Looking north on Front Street, which is now Columbus Boulevard, on April 8, 1906. Image courtesy of the Connecticut State Library.
Columbus Boulevard in 2016:
These photos were taken a block east of the ones in the previous post, showing Front Street/Columbus Boulevard, which runs parallel to Market Street. When the first photo was taken, this neighborhood was largely working class. A city atlas from the 1880s shows a number of tradesmen working here, including cobblers, blacksmiths, locksmiths, lumber dealers, carriage shops, and liquor wholesalers. Not much of this had likely changed by the time the first photo was taken, although many of these occupations would gradually decline.
One business that definitely remained in the 1906 photo was the alhocol business, as the large sign for Thomas Lawler indicates on the left side of the photo; he evidently sold ale, lager, and porter for C. Feigenspan Brewing Company. On the other side of the street is a sign for Williams Jamaica Ginger. Marketed as medicine, Jamaica Ginger contained upwards of 70% alcohol, and probably did not cure much else besides sobriety. In later years, during Prohibition, such “medicines” were a popular as a legal way to obtain (somewhat) drinkable alcohol.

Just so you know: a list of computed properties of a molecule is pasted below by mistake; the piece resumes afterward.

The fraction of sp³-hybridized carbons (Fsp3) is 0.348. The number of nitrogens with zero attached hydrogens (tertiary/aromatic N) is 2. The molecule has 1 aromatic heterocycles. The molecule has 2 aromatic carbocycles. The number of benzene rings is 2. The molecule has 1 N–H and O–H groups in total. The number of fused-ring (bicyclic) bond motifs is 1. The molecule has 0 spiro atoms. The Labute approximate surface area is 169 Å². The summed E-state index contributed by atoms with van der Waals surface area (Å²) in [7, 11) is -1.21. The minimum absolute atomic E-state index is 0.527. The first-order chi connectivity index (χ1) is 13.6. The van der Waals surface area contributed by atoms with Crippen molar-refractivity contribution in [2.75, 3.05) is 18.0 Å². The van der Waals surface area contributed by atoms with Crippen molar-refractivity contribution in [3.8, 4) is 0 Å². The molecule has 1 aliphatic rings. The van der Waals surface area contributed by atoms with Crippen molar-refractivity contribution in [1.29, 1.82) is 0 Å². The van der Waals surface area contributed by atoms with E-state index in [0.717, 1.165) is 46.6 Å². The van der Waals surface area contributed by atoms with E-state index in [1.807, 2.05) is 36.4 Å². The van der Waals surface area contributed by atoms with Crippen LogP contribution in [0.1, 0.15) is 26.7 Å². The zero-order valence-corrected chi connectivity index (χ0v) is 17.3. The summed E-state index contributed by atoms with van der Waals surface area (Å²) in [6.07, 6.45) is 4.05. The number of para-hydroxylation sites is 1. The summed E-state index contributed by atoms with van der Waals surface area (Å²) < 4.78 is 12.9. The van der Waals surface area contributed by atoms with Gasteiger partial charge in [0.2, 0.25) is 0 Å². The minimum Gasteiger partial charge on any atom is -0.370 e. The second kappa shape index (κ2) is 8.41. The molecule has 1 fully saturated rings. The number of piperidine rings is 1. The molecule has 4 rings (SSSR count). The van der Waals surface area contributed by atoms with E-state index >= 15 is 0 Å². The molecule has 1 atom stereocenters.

Like the scene in the previous post, this entire area was leveled in the late 1950s and early 1960s for an urban renewal project that built Constitution Plaza, which in on the site today. In the process, Front Street was renamed to Columbus Boulevard, and the neighborhood was turned into high-rise office buildings, hotels, and parking garages.